Studying the price and return behavior of quality stocks, which are defined as those with high profits, high growth, low risk, and high payouts, the authors determine that the price premium commanded by these quality stocks is lower than that of other stocks. As a result, quality stocks yield above-average risk-adjusted returns compared with junk stocks. Moreover, the price premium of such quality stocks declines further before crises, such as before the dot-com bubble and 2008 crisis.
The authors identify a very interesting puzzle that defies asset pricing theory and accepted behavioral economics. It is an established notion that required returns are a function of risk—the higher the risk, the higher the required return should be. The authors study the returns on quality stocks over time. Quality stocks are defined as stocks that have high profitability, high growth, low risk, and high payouts. Logically, the prices of such stocks should demand a premium over other stocks and thus should yield lower returns on a long-term basis. But they find that the price premium being paid by investors for quality stocks is not sufficient, which results in higher risk-adjusted returns on quality stock and negative risk-adjusted returns on junk stocks.
How Is This Research Useful to Practitioners?
The authors demonstrate that quality securities segregated on the basis of an extension of the Gordon growth model (i.e., profits, growth, low risk, and payout) do not command enough of a price premium. The pricing premium is slightly positive for stocks with high profit and growth, positive to neutral for low-beta stocks, and negative for stocks with high payout. Although the combined pricing premium of these four quality factors is positive, it is not high enough. The end result is high risk-adjusted returns from such stocks on a consistent basis. The authors argue either that this price anomaly and the consequent return anomaly negate the efficient market hypothesis or that the definition of quality stocks, as determined by investors, has other criteria than the four defined by the authors. This low-pricing premium is further reduced before major market upheavals.
A major implication of the findings is that investors probably have assumed that high-quality stocks are efficiently priced, which results in a bias toward betting on junk stocks because of their perceived low price. Quality stocks based on the authors’ proposed four criteria not only yield higher returns but also provide a safety net during crises because, historically, such stocks have commanded a higher premium as a result of a flight to quality after a crisis.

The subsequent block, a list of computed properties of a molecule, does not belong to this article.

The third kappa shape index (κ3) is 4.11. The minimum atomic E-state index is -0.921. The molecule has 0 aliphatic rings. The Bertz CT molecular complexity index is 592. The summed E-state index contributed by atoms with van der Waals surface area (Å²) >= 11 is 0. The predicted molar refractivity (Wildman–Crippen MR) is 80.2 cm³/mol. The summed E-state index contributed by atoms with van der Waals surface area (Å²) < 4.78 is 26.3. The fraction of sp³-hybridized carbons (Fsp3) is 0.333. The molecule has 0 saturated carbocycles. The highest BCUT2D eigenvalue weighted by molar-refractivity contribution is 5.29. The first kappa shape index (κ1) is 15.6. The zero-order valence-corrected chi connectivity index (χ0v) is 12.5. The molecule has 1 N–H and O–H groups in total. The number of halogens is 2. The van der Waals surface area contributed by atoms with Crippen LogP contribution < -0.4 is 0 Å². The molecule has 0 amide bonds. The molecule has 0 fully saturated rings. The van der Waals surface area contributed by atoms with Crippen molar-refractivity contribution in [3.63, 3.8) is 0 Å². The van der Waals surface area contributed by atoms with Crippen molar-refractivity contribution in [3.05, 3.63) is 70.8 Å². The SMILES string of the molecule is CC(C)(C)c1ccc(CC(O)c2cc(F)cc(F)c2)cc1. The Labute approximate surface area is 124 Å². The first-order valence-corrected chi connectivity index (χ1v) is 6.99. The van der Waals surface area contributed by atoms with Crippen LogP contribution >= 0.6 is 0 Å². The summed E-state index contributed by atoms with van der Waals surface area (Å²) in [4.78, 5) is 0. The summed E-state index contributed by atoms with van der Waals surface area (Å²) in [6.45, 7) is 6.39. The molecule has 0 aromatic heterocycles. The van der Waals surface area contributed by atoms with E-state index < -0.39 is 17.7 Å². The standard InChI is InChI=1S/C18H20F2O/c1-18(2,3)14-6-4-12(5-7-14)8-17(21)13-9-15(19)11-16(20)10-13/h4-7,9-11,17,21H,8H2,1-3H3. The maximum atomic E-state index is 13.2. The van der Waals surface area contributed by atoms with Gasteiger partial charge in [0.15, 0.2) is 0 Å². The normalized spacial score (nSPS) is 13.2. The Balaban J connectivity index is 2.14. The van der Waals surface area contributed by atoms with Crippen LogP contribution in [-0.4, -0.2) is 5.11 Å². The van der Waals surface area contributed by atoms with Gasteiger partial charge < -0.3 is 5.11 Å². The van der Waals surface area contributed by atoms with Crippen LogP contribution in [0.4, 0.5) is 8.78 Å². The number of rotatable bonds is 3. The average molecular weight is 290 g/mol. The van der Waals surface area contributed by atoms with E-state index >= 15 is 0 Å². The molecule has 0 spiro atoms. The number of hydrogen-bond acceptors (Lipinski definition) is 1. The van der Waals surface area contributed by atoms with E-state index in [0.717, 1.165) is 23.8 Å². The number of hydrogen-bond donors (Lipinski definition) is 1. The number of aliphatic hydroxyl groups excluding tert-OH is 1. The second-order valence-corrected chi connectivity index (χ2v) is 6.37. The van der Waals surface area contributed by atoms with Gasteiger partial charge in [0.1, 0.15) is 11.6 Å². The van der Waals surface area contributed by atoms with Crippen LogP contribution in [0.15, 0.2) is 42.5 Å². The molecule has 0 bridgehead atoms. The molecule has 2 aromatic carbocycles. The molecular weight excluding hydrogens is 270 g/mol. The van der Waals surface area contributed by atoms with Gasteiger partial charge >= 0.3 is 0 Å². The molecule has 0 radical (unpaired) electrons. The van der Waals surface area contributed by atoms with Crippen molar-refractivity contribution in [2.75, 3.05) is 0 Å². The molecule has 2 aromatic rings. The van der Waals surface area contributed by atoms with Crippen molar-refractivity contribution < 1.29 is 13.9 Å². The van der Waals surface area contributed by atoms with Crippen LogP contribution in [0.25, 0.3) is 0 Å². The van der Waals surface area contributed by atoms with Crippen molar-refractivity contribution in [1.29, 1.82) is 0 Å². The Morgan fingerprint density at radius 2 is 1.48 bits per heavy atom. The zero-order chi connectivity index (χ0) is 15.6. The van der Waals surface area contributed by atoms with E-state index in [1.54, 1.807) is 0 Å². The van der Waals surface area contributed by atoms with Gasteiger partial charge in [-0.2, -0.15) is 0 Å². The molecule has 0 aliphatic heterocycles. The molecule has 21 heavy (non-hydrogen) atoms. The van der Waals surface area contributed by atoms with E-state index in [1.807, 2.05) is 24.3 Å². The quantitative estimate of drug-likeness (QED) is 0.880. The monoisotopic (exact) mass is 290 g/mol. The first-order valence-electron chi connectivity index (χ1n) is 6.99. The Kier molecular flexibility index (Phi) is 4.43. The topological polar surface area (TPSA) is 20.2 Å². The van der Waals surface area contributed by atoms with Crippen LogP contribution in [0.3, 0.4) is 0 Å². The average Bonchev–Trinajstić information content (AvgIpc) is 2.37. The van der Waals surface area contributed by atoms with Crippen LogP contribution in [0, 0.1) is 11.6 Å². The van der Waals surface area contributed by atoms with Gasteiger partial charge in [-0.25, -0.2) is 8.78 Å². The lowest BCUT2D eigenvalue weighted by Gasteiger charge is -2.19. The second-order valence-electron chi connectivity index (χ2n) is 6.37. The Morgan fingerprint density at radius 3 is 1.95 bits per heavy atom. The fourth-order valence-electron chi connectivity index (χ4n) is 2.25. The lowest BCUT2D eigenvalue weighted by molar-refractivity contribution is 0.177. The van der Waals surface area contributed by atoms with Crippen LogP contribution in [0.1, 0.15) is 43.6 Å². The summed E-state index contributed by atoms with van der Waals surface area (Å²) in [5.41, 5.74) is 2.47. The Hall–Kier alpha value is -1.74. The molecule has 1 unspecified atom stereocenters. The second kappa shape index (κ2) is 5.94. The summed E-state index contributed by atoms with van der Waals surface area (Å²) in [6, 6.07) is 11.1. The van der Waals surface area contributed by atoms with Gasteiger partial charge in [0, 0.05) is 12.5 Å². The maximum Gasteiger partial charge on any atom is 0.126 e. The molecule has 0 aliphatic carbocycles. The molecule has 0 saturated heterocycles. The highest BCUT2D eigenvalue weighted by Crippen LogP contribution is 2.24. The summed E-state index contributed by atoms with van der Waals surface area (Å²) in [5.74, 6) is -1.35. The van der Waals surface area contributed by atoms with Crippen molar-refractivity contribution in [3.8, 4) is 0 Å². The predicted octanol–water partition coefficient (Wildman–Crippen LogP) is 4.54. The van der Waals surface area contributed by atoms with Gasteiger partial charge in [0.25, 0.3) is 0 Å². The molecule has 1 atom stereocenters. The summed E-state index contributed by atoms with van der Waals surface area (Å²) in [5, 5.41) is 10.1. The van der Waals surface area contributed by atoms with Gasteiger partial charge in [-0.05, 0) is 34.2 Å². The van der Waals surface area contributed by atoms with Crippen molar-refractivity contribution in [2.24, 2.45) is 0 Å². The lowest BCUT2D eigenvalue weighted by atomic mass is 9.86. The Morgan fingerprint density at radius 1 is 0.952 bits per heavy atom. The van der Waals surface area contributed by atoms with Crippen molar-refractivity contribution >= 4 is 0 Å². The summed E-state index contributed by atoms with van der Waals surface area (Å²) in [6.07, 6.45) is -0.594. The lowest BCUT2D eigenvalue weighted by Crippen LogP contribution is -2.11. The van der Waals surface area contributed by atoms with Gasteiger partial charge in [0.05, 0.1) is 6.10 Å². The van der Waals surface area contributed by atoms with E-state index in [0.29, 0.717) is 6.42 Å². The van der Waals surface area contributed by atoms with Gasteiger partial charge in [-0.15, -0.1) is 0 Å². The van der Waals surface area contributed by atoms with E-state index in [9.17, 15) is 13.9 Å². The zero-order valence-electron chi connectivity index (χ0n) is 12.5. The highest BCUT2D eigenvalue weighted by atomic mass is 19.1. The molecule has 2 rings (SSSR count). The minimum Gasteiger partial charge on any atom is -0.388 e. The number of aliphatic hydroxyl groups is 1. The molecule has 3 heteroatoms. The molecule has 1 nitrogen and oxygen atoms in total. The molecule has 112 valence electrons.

How Did the Authors Conduct This Research?
The authors take a sample of about 40,000 stocks from June 1951 to December 2012 covering 24 countries. Several portfolios in each market are analyzed by forming a quality minus junk (QMJ) portfolio with each one being long the top 30% of quality stocks and short the bottom 30% of junk stocks. They then analyze the returns from these portfolios. Quality stocks are defined as stocks that meet the following four criteria:
- Profitability, which includes such measures as gross profits over assets, return on equity, return on assets, and cash flows over assets.
- Growth, which is defined as stocks that exhibit high growth on the above-mentioned profitability criteria.
- Risk, which includes stocks with low market beta, volatility, and leverage.
- Payout, which includes stocks with higher payouts through dividends and/or buybacks.
The QMJ portfolio delivers above-average returns in 23 out of the 24 countries that were analyzed. The authors also confirm that the price of quality stocks is low before a major crisis.
Very interesting inferences can be drawn from the findings of this article. Consistent above-average returns on the QMJ strategy portfolio could be because of the following factors:
- Quality stocks were probably not assumed to maintain the same performance based on past results. Although the authors argue that quality stocks are able to maintain their quality benchmark over 5-year and 10-year horizons, this analysis is historical. It is possible that lower premiums were the result of overall doubts about the sustainability of profits, growth, and other criteria of quality stocks, which resulted in lower price premiums. This area needs to be investigated further.
- The findings of the study indicate that investors accepted the fallacy of not following the herd mentality, which resulted in too many investors making bets on junk stocks.